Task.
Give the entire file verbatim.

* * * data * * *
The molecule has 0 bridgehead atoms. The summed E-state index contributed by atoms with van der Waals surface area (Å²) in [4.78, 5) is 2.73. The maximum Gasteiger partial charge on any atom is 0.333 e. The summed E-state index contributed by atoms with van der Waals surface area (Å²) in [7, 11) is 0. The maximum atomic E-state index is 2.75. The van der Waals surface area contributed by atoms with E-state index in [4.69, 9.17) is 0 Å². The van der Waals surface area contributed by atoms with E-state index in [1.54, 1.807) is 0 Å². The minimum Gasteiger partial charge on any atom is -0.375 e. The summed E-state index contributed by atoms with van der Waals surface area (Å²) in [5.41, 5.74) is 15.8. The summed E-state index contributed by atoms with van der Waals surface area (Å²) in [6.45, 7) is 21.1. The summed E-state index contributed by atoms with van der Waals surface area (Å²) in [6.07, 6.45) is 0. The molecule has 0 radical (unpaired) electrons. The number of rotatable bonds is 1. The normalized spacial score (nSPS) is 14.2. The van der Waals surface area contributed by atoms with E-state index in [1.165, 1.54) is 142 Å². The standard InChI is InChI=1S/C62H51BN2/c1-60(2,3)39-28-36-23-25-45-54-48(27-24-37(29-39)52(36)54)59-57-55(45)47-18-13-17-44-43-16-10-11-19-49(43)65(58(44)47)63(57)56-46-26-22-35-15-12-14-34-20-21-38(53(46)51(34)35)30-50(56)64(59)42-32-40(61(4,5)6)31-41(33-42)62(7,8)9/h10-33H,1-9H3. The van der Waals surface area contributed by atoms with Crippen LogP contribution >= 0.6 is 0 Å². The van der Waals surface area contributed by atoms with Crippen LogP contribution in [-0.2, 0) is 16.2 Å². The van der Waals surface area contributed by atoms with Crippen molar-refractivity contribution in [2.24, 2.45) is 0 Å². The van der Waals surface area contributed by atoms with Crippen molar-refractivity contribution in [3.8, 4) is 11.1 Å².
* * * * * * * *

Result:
The molecule has 0 bridgehead atoms. The summed E-state index contributed by atoms with van der Waals surface area (Å²) in [4.78, 5) is 2.73. The maximum Gasteiger partial charge on any atom is 0.333 e. The summed E-state index contributed by atoms with van der Waals surface area (Å²) in [7, 11) is 0. The maximum atomic E-state index is 2.75. The van der Waals surface area contributed by atoms with E-state index in [4.69, 9.17) is 0 Å². The van der Waals surface area contributed by atoms with E-state index in [1.54, 1.807) is 0 Å². The minimum Gasteiger partial charge on any atom is -0.375 e. The summed E-state index contributed by atoms with van der Waals surface area (Å²) in [5.41, 5.74) is 15.8. The summed E-state index contributed by atoms with van der Waals surface area (Å²) in [6.45, 7) is 21.1. The summed E-state index contributed by atoms with van der Waals surface area (Å²) in [6.07, 6.45) is 0. The molecule has 0 radical (unpaired) electrons. The number of rotatable bonds is 1. The normalized spacial score (nSPS) is 14.2. The van der Waals surface area contributed by atoms with E-state index in [1.165, 1.54) is 142 Å². The standard InChI is InChI=1S/C62H51BN2/c1-60(2,3)39-28-36-23-25-45-54-48(27-24-37(29-39)52(36)54)59-57-55(45)47-18-13-17-44-43-16-10-11-19-49(43)65(58(44)47)63(57)56-46-26-22-35-15-12-14-34-20-21-38(53(46)51(34)35)30-50(56)64(59)42-32-40(61(4,5)6)31-41(33-42)62(7,8)9/h10-33H,1-9H3. The van der Waals surface area contributed by atoms with Crippen LogP contribution >= 0.6 is 0 Å². The van der Waals surface area contributed by atoms with Crippen LogP contribution in [-0.2, 0) is 16.2 Å². The van der Waals surface area contributed by atoms with Crippen molar-refractivity contribution in [2.24, 2.45) is 0 Å². The van der Waals surface area contributed by atoms with Crippen molar-refractivity contribution in [3.8, 4) is 11.1 Å².